Like many property investors, Christopher Lyne attributes much of his success to his continuing willingness to expand his real estate education.
After all, that’s where his property journey began – with a book on building wealth through investing that is familiar to many Australians.
“My mum got me Rich Dad Poor Dad to read when I was younger, and then as soon as I had a full-time job I started saving for a deposit,” he explains.
“I had one property when I met my wife, Kate, and together we have built a really good portfolio.”
Christopher and Kate have built a portfolio of six (soon to be seven) properties, located primarily in and around Brisbane.
Their Queensland-centric investing journey began back in 2008 with a property at Kallangur, located just north of Brisbane in the Moreton Bay region. Purchased for $272,000, the home has been continuously tenanted and today rents for $340 per week.
They went back to Kallangur in 2012 and picked up a slightly larger property in the same neighbourhood for $320,000. This now rents for $400 per week and has proven to be popular with tenants.
In between these purchases, the pair turned their attention to St Marys in Sydney – a move that turned out to be very savvy.
In 2010, when they paid just $278,000 for their St Marys investment, Western Sydney was considered a relatively downmarket suburb in which to own a rental property.
Of course, we all know how the story unfolded, with Sydney property values booming in recent years.
“That’s a unit that we actually bought off the plan. We purchased it in 2010 at the bottom of the market and it has increased in value by a significant amount,” Christopher says.
It’s little wonder that Christopher and Kate credit their St Marys investment as one of their best purchases: the rental home has grown in value by more than $150,000 since they bought it, driving strong equity growth for them to leverage into further properties.
Learning and leveraging
Looking back on their investment journey, Christopher admits that they didn’t have much of a strategy to start with.
“I think our biggest regret is not getting the right advice at the start,” he says.
“We basically started buying properties. We have bought really well and got some good bargains, but we haven’t seen a strong capital gain yet. If we had got the right advice at the outset, we would be in a much better position of being able to choose to work or not work [now].
“There is a lot of media hype at the moment about there being an oversupply of properties close to most CBDs, which I think is true. The trick is selecting the ones that stand out from the pack, as we think these ones will be highly sought after”
“In saying that, we are still in a good position. Our portfolio is now self-sufficient and we get a return off it each year.”
They began working with the team at Positive Real Estate in recent years and Christopher says this collaboration has helped them become better skilled at handling the property-buying experience.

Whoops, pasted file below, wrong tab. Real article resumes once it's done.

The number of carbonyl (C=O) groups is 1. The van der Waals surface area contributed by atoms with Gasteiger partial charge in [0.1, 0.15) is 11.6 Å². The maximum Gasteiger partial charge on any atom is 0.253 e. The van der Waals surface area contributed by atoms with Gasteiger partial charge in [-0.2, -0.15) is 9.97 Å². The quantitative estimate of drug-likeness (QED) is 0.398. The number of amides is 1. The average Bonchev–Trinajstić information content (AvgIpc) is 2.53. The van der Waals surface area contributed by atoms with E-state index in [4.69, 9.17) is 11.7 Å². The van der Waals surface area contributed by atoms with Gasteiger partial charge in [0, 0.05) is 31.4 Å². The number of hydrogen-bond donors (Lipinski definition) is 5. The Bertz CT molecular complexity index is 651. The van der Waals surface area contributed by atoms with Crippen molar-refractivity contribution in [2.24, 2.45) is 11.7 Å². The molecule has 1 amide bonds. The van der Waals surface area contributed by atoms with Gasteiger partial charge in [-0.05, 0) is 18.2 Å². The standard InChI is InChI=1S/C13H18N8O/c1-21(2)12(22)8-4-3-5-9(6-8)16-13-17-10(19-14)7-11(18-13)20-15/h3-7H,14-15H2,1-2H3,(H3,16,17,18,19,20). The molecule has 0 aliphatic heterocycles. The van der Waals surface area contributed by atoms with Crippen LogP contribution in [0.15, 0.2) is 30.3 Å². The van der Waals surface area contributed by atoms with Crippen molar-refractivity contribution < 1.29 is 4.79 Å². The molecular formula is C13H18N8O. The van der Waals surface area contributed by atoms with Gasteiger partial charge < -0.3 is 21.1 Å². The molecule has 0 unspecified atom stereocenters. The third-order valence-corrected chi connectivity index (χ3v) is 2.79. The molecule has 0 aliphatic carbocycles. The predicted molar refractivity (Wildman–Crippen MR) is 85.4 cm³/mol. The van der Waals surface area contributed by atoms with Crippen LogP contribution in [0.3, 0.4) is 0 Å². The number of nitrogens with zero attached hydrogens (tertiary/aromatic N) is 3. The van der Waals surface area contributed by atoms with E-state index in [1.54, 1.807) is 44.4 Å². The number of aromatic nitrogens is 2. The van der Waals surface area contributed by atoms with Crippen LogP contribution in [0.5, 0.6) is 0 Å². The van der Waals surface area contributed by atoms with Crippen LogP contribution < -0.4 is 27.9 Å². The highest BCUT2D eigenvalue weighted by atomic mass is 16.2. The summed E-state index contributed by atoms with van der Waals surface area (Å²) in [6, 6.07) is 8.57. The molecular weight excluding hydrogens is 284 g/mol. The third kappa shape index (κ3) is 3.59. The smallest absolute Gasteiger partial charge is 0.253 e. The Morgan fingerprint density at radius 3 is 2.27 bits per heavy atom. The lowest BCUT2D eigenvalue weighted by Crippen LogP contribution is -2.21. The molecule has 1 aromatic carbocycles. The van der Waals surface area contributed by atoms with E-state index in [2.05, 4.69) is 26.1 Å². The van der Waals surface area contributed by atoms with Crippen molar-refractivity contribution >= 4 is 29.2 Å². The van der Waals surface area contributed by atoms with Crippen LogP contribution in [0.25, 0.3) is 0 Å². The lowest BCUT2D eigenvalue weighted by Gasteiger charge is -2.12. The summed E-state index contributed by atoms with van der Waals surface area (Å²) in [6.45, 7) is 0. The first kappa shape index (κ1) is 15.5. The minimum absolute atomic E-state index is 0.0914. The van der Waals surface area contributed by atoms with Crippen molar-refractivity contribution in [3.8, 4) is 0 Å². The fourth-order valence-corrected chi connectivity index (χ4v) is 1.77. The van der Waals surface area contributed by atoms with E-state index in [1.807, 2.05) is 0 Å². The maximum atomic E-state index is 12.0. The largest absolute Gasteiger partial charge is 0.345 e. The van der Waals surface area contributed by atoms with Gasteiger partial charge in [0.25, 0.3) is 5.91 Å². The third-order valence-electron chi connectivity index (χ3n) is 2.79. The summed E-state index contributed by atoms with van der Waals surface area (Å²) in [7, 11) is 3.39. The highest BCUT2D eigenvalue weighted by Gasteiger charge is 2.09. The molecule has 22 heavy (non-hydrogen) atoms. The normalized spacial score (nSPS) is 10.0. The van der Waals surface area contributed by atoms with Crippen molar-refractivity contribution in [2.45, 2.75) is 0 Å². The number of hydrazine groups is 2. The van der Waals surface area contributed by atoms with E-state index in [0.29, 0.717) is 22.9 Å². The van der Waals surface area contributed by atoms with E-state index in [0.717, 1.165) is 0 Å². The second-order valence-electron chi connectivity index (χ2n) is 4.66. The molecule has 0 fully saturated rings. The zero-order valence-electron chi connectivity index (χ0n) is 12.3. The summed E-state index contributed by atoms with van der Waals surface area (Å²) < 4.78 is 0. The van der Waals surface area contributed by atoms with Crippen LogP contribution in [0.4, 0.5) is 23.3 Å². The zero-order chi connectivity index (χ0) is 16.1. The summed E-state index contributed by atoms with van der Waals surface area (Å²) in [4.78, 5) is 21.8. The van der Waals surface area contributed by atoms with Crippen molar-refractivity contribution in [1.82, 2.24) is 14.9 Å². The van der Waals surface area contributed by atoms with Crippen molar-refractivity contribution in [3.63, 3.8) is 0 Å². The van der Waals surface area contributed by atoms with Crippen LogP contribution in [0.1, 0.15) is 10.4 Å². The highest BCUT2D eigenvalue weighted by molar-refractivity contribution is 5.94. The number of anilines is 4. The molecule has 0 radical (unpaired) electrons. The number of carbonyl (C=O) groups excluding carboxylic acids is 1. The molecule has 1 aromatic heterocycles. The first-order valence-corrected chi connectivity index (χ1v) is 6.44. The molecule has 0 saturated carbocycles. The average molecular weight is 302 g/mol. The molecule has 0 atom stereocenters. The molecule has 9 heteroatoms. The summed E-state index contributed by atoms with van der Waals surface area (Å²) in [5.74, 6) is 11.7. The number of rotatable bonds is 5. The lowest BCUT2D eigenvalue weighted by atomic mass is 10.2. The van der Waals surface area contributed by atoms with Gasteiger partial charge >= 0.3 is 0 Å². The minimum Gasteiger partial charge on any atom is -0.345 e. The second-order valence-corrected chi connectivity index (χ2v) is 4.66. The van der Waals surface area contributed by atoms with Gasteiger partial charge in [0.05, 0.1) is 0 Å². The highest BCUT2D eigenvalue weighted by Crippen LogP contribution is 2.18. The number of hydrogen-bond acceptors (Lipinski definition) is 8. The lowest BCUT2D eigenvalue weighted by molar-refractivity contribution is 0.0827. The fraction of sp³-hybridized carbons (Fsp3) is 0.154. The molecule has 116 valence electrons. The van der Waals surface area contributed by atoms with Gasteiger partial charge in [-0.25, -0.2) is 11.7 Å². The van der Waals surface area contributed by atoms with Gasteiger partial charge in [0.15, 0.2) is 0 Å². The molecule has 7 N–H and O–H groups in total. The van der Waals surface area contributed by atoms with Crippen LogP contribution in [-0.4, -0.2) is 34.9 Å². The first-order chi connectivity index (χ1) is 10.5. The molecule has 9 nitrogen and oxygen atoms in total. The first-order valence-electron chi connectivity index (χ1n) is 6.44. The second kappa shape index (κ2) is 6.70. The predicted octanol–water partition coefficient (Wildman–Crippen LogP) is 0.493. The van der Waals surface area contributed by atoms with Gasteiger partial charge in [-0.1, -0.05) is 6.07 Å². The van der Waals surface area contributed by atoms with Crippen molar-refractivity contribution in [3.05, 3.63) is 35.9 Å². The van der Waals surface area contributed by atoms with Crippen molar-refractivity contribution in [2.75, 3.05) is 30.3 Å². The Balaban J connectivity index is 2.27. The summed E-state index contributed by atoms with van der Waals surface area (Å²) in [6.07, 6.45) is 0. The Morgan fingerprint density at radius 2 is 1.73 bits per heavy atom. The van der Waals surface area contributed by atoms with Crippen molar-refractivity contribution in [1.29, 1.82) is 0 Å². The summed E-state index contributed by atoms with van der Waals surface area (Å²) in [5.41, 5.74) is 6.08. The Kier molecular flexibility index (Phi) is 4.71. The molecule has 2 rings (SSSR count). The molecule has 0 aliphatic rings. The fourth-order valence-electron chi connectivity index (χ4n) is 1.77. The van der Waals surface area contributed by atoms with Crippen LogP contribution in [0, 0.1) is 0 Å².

“For instance, they now understand that it’s important to know exactly how much a property is going to cost them per week before they even set foot inside it for inspection.
“It’s also crucial to leave the emotion at the door: this is not a property that you would personally live in, but it must be easy to rent,” he says.
Getting mentoring and guidance has also helped the pair to define a more structured strategy going forward.
“We think it’s important to stick to major capital cities where there are many buyers and sellers on any day. Our goal is to secure high-quality new property that is really close to the CBD of the city that we are looking at,” Christopher says.
“There is a lot of media hype at the moment about there being an oversupply of properties close to most CBDs, which I think is true. The trick is selecting the ones that stand out from the pack, as we think these ones will be highly sought after.
“In the near future, we are going to monitor each capital city in relation to where they are in the property cycle. As they move to the top, we’ll sell some of the underperforming [properties] to then recycle capital into cities that are on the way up.”
Playing the waiting game
Currently, the couple own six properties and they’ve committed to one more off-the-plan purchase that will be settled in late 2017.
“We are also hoping to secure another property by the end of the year,” Christopher says. “Our overall property strategy is to buy and hold, but we will sell underperforming properties.”
Having begun investing 12 years ago, Christopher has put this theory into practice, selling a few properties over time that failed to reach their potential.
Ideally, the couple hope to drive strong growth through their portfolio so they can eventually sell some of their assets and use their profits to reduce debt at retirement.
This will leave them with a strong ongoing rental income to live off in retirement.
“Basically, it will provide an income stream so we can chose to stop work when we feel like it,” Christopher adds.
“If we had the opportunity to go back and do anything differently, we would take more notice of the various property cycles. We have done really well in buying the right type of property, but we have just bought it in the wrong cities. Our time will come; it’s just a waiting game from here.”
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